You know, in so many ways, AmeriCorps is the embodiment of the deal I struck with the American people in 1992. At the time, unemployment was high; the debt had quadrupled in the previous 12 years; social division was increasing; political stagnation was the order of the day in Washington. And I wanted our country to change course and come together. I acknowledged that Government can't solve all the problems, but we can't leave the people that you've been helping out there to sink or swim on their own, either. And so I wanted to create a Government that would give people the tools to solve their own problems and live their own dreams and to basically have a new compact in which we said, we will attempt to create opportunity for all Americans who are, themselves, responsible, and we will attempt to build an American community of all responsible citizens.
AmeriCorps embodies that. You go out there creating opportunity every day. You are fulfilling your citizen responsibilities. And you have certainly helped us to build one American community.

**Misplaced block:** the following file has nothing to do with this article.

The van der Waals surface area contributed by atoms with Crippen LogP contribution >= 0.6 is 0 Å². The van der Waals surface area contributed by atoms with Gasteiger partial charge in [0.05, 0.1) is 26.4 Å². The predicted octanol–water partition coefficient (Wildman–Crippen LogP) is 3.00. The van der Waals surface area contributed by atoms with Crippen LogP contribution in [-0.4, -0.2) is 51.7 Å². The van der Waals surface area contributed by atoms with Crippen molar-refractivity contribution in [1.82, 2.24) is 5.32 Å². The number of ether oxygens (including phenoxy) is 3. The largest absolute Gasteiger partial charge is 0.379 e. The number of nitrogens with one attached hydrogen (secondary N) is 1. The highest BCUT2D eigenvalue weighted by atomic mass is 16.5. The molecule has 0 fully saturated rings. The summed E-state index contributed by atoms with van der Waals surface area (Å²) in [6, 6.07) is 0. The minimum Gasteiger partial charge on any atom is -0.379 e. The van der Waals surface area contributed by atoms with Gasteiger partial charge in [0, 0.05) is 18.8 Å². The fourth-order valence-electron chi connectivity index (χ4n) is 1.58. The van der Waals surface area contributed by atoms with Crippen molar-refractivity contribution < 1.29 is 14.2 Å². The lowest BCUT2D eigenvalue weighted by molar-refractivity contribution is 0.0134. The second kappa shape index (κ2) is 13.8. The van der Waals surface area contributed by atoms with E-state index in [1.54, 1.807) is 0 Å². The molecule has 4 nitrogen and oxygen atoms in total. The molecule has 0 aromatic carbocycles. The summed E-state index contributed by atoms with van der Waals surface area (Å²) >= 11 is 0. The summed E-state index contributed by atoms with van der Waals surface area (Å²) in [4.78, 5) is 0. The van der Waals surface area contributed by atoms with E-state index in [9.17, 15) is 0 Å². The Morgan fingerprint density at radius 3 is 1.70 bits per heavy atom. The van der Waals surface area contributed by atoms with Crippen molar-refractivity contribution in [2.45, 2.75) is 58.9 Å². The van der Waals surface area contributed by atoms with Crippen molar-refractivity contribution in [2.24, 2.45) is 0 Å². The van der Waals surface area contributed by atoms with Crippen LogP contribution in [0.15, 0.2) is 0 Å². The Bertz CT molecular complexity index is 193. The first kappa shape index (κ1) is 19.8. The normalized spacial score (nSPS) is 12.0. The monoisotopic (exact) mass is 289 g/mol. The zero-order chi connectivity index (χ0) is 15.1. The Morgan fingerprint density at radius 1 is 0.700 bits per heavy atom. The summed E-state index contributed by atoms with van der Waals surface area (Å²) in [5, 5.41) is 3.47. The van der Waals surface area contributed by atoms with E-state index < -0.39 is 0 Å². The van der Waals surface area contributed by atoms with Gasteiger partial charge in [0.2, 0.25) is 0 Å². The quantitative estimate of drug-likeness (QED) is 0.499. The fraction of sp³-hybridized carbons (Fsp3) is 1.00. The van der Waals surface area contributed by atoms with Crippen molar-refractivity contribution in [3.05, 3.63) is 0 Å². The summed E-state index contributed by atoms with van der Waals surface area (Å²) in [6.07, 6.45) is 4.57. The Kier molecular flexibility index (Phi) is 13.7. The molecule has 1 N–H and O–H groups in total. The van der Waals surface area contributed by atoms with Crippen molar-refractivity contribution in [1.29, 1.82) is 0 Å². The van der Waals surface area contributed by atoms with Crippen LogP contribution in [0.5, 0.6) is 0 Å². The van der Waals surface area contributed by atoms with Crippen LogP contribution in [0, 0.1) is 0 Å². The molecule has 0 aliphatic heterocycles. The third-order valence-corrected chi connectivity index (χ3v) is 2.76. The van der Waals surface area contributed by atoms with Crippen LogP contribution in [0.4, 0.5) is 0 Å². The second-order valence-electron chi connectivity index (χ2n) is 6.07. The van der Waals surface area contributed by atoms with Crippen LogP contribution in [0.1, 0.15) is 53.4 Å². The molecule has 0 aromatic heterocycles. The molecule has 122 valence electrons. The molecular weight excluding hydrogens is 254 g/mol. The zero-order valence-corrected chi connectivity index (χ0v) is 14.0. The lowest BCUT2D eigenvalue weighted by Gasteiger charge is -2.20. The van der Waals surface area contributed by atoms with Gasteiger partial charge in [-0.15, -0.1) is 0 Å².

So far, as Harris said, there have been 100,000 of you. You have built tens of thousands of homes, immunized hundreds of thousands of children, taught millions of students to read, planted millions of trees, and are now in New Jersey enrolling children in the new Children's Health Insurance Program, an initiative I hope to take nationwide, because we have still over 8 million children without any health insurance in American today, and we now have the funds in Washington to cover most of them. We just have to get them enrolled.
Now we're trying to take AmeriCorps up to 100,000 a year. Think what we could do; just think about everything you've done in this last year. Think how we could change the face and future of America if there were 100,000 of you out there every single year from now on doing what you have done. Think how many more young people would also be able to use the AmeriCorps scholarships to go on to college. Think how that would change the face and future of America, the range of opportunities available, the lives that people would live.
I think this is a very important moment for America. We have the strongest economy in a generation, the lowest minority unemployment rate ever recorded, the lowest unemployment rate in 30 years, the lowest welfare rolls in 32 years, the lowest crime rate in 26 years, highest budget surplus we've ever had, highest homeownership in history. What are we going to do with it?